Seminar on Child Sexual Abuse

Ralph C. Underwager
Hollida Wakefield

Oklahoma, 1995

XII. Important Court Rulings

A. Maryland v. Craig (110 S. Ct., 3157, 1990)

1. Arose out of efforts to protect the child from the trauma of testifying by modifying court procedures, such as testifying behind a screen or on videotape in another room.

2. According to the Supreme Court, if the prosecution moves to have the child witness testify behind a screen, they will have establish several things.

3. The requisite necessity finding must be case specific. The trial court must hear evidence and determine whether the procedure's use is necessary to protect the particular child witness' welfare; find that the child would be traumatized, not by the courtroom generally, but by the defendant's presence; and find that the emotional distress suffered by the child in the defendant's presence is more than de minimis.

4. This Supreme Court ruling demands that there be an evidentiary hearing, prior to the trial, at which there will be testimony about the effect on the specific child of testifying in the presence of the person accused.

5. There is no research separating out the single factor of the defendant's presence from all other factors in assessing the probable effects of courtroom testimony on a child. There are no empirical data to support such a claim. There is no way any competent mental health professional can testify that emotional distress would be caused solely and alone by the presence of the defendant (Underwager & Wakefield, 1992).

6. In Akiki, the motion was denied and the children testified in open court. Later, the transcripts were examined. The children for the most part were able to testify and did not behave in the way the mental health professionals had predicted (Montoya, 1995).

B. Idaho v. Wright (110 S. Ct., 3139, 1990)

1. In Idaho v. Wright the court addressed the issue of what kinds of hearsay are admissible in terms of the Confrontation Clause.

2. The Court set forth a two-part test for determining whether hearsay evidence may be admitted against a defendant in a sexual abuse case.

a. First, hearsay may be admitted if it falls under a "firmly rooted" exception to the hearsay rule.

b. Second, if the statement falls under a hearsay exception that is not "firmly rooted," then the statement is presumptively unreliable and inadmissible, and will only meet Confrontation Clause standards of admissibility if it is supported by a showing of "particularized guarantees of trustworthiness."

3. It is difficult to meet the standard of "particularized guarantees of trustworthiness" without a tape of the interview since without a tape, there is no way to establish just what transpired in the interview.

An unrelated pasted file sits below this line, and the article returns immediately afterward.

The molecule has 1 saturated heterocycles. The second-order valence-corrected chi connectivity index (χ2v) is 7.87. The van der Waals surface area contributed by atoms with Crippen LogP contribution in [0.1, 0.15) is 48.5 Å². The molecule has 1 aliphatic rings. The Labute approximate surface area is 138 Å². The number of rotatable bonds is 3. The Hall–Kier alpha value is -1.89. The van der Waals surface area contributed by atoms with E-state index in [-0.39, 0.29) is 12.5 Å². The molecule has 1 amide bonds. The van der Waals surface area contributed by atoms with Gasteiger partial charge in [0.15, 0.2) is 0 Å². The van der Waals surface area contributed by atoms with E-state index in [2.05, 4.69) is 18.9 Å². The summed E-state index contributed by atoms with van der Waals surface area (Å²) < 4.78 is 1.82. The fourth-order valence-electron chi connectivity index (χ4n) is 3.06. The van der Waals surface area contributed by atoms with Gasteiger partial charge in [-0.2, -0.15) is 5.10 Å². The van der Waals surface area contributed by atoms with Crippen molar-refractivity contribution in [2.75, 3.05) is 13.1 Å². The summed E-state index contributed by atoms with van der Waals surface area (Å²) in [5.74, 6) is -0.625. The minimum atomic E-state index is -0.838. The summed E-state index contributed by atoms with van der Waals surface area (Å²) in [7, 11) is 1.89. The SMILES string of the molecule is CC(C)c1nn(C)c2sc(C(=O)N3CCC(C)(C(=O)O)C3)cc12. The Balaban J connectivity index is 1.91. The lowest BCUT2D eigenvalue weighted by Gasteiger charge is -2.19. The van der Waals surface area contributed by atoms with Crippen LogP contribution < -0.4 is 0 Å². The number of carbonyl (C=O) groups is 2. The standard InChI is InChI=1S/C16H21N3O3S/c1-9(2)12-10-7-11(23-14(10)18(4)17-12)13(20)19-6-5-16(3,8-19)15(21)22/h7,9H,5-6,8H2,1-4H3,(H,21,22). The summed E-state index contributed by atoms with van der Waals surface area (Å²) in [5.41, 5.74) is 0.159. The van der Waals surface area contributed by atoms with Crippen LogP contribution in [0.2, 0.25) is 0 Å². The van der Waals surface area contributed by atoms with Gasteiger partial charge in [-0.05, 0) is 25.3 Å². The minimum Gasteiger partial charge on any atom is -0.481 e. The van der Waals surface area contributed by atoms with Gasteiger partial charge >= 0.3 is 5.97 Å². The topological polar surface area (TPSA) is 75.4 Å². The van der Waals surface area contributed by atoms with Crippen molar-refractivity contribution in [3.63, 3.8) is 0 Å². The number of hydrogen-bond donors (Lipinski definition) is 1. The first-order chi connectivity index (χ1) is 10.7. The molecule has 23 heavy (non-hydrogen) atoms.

C. New Jersey vs. Michaels (642 A.2d 1372, N.J. 1994)

1. New Jersey v Michaels is a decision from the New Jersey Supreme Court. Kelly Michaels had been convicted of sexually abusing children in a day care center and was imprisoned for 5 years before her case was overturned on appeal (see Rosenthal, 1995 for an overview of the case and the issues).

2. The children had been subjected to highly leading, suggestive, and coercive interviews. The New Jersey Supreme Court ruled that the interrogations of the children were improper, and given substantial likelihood the evidence derived from them was unreliable, a pretrial hearing was required at which the state would be required to prove by clear and convincing evidence that the statements and testimony retained sufficient degree of reliability to warrant admission at trial. This hearing is called a "taint hearing."

3. Where the interviews of the child witnesses are leading and suggestive, the attorney can move for a taint hearing where the state must prove that the interviews were not leading and coercive and that the testimony of the child witness(es) would be reliable.

4. In the taint hearing, the state is entitled to call experts to offer testimony with regard to the suggestive capacity of the suspect investigative procedures, and the defendant may offer expert testimony of the issue of the suggestiveness to counter the state's evidence.

C. Daubert v. Merrell Dow Pharmaceuticals (61 U.S.L.W. 4805, 113 S Ct 2786, 1993)

1. The unanimous United States Supreme Court decision dramatically changes the criteria by which scientific testimony will be admitted as evidence in court.

2. The major criterion of the scientific status of a theory is its falsifiability, refutability, or testability. This, in effect, replaces the Frye test (Frye v. United States, 293 F. 1013) with the Popperian principle of falsification as the determinant of scientific knowledge.

3. Justice Blackmun identified four factors that the court should consider in determining whether an expert's opinion is valid under rule 702:

a. Whether the expert's theory or technique has been or can be tested or falsified.

b. Whether the theory or technique has been subjected to peer review or publication.

c. What the known or potential rate of error is for any test or scientific technique that has been employed.

d. Whether the technique is generally accepted in the scientific community.

4. Therefore, general acceptance in the scientific community (the Frye test) is one consideration, the lack of such by itself does not preclude the proposed testimony. This will make admissible new scientific evidence that was excluded under Frye.

5. At the same time, if properly understood and followed, this ruling is likely to render inadmissible testimony based on such concepts and theories as the child sexual abuse accommodation syndrome and claims that childhood sexual abuse has been "repressed."

6. Although the decision is limited to federal court, it will be applicable wherever federal rules of evidence apply. (See Imwinkelried, 1993, Underwager & Wakefield, 1993, and Stewart, 1993 for discussions of the Daubert decision.)


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